King Arthur: Legend Of The Sword movie poster
Raised in a brothel after his royal parents are murdered by his treacherous uncle Vortigern (Jude Law), Arthur (Charlie Hunnam) grows up streetwise and unaware of his roots. He is forced to face his legacy when he pulls the legendary sword from the stone. Seeking his rightful place on England's throne, Arthur joins the Resistance while learning to embrace the power of Excalibur.

Striking visuals and a dynamic lead performance can't save this muddled origins story of the
future ruler and his sword. Director Guy Ritchie, who brilliantly revived Sherlock Holmes on the big screen, fails to breathe life into the legend of King Arthur. Even if the tale wasn't well-known, the simplistic screenplay by Joby Harold, Lionel Wigram and Mr. Ritchie (from a story by David Dobkin and Joby Harold) is easy to deduce. Frenzied battle sequences, non-stop swordplay and massive special effects that include gigantic elephants and snakes fill up most of the over two hours of running time. The director also throws in some tongue-in-cheek humor, quick-cut pieces depicting past events and flash-forward looks at future happenings that seem more appropriate for one of his earlier film efforts like "Snatch". All of these film industry tricks, including a loud anachronistic music score by Daniel Pemberton, add up to a major distraction. This is too bad because the cast is good. Charlie Hunnam makes a stalwart hero and Jude Law is a vile villain. Also noteworthy are Eric Bana as Arthur's father King Uther and Astrid Berg├Ęs-Frisbey as The Mage, who aids him with magical powers. Djimon Hounsou and Aidan Gillen ("Game of Thrones") stand out as Arthur's friends Bedivere and skilled archer Goose Fat Bill. Soccer great David Beckham gets in a few kicks as a villainous henchman. For those who grew up with "The Sword in the Stone", "Camelot" and even "Excalibur", this movie with absolutely no romance will come as a shock - and this is the first installment in a reported series. Style over substance dethrones this cinematic heir to the royal legend. (2 CAMS)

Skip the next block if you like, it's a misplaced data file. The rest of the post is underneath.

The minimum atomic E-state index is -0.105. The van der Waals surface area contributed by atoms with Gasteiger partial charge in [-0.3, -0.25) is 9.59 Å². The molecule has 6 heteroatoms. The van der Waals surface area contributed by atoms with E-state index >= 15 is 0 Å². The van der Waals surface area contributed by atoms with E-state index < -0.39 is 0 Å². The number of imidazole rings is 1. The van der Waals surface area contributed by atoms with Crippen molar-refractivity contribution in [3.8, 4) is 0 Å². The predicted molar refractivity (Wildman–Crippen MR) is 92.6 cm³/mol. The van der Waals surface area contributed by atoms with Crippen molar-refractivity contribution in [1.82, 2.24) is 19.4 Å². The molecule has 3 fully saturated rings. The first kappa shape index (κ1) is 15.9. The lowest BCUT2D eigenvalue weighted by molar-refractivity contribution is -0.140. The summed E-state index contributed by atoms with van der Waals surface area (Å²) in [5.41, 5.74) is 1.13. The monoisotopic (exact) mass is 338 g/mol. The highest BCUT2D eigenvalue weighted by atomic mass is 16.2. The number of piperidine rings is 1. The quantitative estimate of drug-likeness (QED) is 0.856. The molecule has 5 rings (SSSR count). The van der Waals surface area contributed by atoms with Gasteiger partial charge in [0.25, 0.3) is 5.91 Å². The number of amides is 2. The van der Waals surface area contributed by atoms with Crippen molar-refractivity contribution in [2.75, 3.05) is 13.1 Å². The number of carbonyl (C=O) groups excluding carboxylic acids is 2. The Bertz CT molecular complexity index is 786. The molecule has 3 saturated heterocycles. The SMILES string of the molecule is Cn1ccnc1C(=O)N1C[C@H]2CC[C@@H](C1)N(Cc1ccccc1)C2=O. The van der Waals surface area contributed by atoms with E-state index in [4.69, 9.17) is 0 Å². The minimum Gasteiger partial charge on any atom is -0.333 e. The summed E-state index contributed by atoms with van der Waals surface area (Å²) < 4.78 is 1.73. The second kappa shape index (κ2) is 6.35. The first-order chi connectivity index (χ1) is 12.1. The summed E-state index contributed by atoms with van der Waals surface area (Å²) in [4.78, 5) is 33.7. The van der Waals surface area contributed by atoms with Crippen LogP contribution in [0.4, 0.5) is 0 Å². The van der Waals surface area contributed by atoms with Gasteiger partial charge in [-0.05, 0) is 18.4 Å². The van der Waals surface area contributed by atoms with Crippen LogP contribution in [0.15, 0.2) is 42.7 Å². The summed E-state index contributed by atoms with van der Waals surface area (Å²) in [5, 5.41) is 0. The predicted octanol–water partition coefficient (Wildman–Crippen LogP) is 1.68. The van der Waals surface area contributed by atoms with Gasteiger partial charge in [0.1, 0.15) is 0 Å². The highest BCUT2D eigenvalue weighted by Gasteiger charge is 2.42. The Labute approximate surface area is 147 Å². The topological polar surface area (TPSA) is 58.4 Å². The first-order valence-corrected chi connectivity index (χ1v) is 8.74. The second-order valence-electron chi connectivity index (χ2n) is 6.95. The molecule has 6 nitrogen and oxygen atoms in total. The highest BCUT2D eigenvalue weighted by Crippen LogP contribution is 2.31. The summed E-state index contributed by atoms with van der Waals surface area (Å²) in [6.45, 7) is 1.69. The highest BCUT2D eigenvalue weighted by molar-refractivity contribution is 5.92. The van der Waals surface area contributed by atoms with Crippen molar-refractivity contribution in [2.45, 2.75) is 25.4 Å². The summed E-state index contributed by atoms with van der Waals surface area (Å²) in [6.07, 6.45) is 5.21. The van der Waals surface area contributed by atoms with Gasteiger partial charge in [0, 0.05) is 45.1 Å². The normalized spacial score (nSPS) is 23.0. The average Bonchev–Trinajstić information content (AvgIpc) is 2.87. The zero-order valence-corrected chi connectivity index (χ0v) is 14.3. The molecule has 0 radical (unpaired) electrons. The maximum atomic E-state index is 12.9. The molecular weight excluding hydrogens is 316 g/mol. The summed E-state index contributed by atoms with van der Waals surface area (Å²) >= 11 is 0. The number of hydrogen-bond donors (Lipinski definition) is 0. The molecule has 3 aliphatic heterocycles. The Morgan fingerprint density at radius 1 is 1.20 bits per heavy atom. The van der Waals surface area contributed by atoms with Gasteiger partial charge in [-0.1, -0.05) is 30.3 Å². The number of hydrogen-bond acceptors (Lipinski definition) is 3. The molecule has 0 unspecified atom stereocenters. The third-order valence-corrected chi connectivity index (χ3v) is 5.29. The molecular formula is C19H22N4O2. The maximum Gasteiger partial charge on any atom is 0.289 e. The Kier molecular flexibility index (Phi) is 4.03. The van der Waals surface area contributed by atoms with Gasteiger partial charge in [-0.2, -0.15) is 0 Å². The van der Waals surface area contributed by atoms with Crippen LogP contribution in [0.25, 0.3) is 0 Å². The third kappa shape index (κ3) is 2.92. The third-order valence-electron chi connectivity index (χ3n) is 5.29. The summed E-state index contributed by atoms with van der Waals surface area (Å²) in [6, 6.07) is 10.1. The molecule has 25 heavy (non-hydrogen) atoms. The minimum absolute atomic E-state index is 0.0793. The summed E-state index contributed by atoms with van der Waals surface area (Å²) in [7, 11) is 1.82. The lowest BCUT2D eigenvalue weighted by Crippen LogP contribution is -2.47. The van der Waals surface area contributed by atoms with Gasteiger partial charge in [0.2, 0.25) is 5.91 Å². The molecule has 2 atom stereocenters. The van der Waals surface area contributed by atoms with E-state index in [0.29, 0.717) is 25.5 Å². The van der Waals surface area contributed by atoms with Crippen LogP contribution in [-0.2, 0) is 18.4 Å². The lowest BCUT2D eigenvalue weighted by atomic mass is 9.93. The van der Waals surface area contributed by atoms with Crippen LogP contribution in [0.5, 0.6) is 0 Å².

Rated PG-13 (sequences of violence and action, some suggestive content and brief strong language)
Running Time: 126 minutes

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